[Skip to content]

Sign up for our daily newsletter
The Actuary The magazine of the Institute & Faculty of Actuaries

UK pension deficit jumps by £80bn overnight due to Brexit

The gap in UK defined benefit (DB) pension funding has now reached £900bn, an increase of £80bn from yesterday, as a result of UK’s decision of leaving the EU, Hymans Robertson has confirmed.


Uncertainty © Shutterstock
Pension funds are vulnerable to uncertainties. © Shutterstock

However, pension experts urged savers and trustees “not to panic” and warned schemes against “knee-jerk reactions” to short-term market volatility. 

Hymans Robertson head of corporate consulting Jon Hatchett, said: “Those running DB schemes need to remember that pensions are a long-term game.”

However, he added pension funds were vulnerable to uncertainties. 

“Following the vote to Leave, it’s likely that falls in expectations for UK GDP growth will weigh on equity markets and on interest rates – putting more pressure on funding deficits,” he said.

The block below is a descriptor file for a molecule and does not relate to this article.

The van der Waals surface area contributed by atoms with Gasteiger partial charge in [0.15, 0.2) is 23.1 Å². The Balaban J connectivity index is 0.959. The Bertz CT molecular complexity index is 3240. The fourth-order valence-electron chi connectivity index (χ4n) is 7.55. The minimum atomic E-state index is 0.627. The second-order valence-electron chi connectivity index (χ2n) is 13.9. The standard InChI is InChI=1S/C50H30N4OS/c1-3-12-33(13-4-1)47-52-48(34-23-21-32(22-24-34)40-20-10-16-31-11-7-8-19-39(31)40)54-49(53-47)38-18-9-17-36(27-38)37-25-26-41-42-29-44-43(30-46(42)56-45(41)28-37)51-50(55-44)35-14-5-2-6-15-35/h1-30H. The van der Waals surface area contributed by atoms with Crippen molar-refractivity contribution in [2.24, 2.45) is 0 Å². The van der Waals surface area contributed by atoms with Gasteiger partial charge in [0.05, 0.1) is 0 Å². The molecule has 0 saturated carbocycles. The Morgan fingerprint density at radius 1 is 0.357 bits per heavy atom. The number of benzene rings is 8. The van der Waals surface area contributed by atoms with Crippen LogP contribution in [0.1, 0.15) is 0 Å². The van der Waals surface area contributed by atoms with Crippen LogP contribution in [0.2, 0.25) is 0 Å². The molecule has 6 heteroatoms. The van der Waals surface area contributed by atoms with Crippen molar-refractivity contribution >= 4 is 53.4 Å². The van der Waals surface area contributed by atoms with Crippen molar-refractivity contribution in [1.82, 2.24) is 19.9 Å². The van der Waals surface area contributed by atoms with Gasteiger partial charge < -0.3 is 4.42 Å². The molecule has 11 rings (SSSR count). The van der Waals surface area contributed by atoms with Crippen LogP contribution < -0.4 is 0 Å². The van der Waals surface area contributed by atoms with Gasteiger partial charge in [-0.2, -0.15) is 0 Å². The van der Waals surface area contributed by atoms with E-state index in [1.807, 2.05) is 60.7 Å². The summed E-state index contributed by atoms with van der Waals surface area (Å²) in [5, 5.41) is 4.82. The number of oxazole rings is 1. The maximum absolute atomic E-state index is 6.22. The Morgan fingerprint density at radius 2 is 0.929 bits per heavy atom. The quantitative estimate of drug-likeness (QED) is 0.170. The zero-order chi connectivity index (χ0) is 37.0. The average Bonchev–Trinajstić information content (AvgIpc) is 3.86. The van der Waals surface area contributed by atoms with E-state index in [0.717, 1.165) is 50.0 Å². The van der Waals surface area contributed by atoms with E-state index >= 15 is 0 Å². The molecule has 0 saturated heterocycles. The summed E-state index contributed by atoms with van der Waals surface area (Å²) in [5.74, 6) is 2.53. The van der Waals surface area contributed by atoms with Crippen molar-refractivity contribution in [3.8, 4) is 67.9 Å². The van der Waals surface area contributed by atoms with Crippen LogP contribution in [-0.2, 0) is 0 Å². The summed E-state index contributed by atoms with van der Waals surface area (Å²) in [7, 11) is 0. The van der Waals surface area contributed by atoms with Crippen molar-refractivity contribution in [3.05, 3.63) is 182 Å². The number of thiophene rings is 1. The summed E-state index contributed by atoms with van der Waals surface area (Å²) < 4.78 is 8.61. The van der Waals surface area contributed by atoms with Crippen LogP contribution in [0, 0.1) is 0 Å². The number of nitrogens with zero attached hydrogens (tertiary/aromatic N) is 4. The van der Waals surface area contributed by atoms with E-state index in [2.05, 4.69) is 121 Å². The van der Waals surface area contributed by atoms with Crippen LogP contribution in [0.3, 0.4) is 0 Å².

Commenting on sponsor covenant, Hatchett said companies would need their contingency plans, adding: “Trustees will rightly want to understand what these plans look like, and reassess their scheme funding strategies accordingly.”

Hugh Nolan, director at Spence & Partners, agreed that funding was a long-term proposition and schemes should avoid any “knee-jerk reactions”.  

Nolan also believed trustees could potentially take advantage of the expected in market volatility to reach their investment objectives. 

“Setting clear targets in advance and monitoring market movements will allow schemes to trigger investment switches whenever market conditions are favourable, locking in improvements as they happen without needing extensive discussions that lead to missed chances.”

KPMG partner David Fairs predicted a Brexit would make it difficult to plan in the short term for those expecting to retire soon.  

He suggested deferring retirement until markets stabilise, but added: “There might well be short-term opportunities to bag a bargain in volatile markets if interest rates rise and they have overseas holdings”.

Tom McPhail, head of pensions research at Hargreaves Lansdown, agreed against making any hasty decisions.

“For long-term pension investors who may be seeing the value of their retirement savings falling today, the key message is to do nothing unless you have to,” he said.

“We are likely to experience a period of volatility in the markets and uncertainty in the wider economy, in these conditions, acting in haste is unlikely to serve well.”